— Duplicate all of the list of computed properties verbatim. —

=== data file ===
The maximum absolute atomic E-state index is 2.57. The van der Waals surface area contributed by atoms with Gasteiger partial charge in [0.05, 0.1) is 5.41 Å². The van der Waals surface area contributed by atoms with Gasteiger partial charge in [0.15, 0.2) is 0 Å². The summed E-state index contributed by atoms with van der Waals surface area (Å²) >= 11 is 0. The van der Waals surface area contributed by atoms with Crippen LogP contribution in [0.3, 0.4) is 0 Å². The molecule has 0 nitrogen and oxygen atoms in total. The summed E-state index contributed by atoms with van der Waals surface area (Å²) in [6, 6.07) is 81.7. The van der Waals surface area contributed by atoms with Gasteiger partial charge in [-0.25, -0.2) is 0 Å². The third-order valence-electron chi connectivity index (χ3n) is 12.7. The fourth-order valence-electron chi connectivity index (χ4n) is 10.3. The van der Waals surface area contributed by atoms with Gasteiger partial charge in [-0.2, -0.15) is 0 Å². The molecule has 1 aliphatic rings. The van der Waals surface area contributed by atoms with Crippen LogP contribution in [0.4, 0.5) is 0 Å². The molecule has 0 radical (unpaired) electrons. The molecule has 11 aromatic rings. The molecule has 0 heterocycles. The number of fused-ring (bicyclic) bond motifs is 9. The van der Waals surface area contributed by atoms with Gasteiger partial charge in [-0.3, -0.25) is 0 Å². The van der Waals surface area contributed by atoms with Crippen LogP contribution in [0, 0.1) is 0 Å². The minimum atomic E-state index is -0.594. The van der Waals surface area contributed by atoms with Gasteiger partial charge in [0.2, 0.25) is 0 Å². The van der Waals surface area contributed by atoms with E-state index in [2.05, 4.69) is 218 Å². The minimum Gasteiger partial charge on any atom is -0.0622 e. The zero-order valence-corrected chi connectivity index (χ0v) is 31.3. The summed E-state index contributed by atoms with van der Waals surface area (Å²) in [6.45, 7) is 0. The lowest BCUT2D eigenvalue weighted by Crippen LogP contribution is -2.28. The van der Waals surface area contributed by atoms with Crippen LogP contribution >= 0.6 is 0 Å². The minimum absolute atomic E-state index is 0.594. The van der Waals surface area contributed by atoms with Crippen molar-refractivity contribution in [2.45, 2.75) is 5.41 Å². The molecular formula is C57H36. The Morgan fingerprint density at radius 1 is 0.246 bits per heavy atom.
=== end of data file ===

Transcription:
The maximum absolute atomic E-state index is 2.57. The van der Waals surface area contributed by atoms with Gasteiger partial charge in [0.05, 0.1) is 5.41 Å². The van der Waals surface area contributed by atoms with Gasteiger partial charge in [0.15, 0.2) is 0 Å². The summed E-state index contributed by atoms with van der Waals surface area (Å²) >= 11 is 0. The van der Waals surface area contributed by atoms with Crippen LogP contribution in [0.3, 0.4) is 0 Å². The molecule has 0 nitrogen and oxygen atoms in total. The summed E-state index contributed by atoms with van der Waals surface area (Å²) in [6, 6.07) is 81.7. The van der Waals surface area contributed by atoms with Gasteiger partial charge in [-0.25, -0.2) is 0 Å². The third-order valence-electron chi connectivity index (χ3n) is 12.7. The fourth-order valence-electron chi connectivity index (χ4n) is 10.3. The van der Waals surface area contributed by atoms with Gasteiger partial charge in [-0.2, -0.15) is 0 Å². The molecule has 1 aliphatic rings. The van der Waals surface area contributed by atoms with Crippen LogP contribution in [0.4, 0.5) is 0 Å². The molecule has 0 radical (unpaired) electrons. The molecule has 11 aromatic rings. The molecule has 0 heterocycles. The number of fused-ring (bicyclic) bond motifs is 9. The van der Waals surface area contributed by atoms with Gasteiger partial charge in [-0.3, -0.25) is 0 Å². The van der Waals surface area contributed by atoms with Crippen LogP contribution in [0, 0.1) is 0 Å². The minimum atomic E-state index is -0.594. The van der Waals surface area contributed by atoms with Gasteiger partial charge in [0.2, 0.25) is 0 Å². The van der Waals surface area contributed by atoms with E-state index in [2.05, 4.69) is 218 Å². The minimum Gasteiger partial charge on any atom is -0.0622 e. The zero-order valence-corrected chi connectivity index (χ0v) is 31.3. The summed E-state index contributed by atoms with van der Waals surface area (Å²) in [6.45, 7) is 0. The lowest BCUT2D eigenvalue weighted by Crippen LogP contribution is -2.28. The van der Waals surface area contributed by atoms with Crippen LogP contribution >= 0.6 is 0 Å². The minimum absolute atomic E-state index is 0.594. The van der Waals surface area contributed by atoms with Crippen molar-refractivity contribution in [2.45, 2.75) is 5.41 Å². The molecular formula is C57H36. The Morgan fingerprint density at radius 1 is 0.246 bits per heavy atom.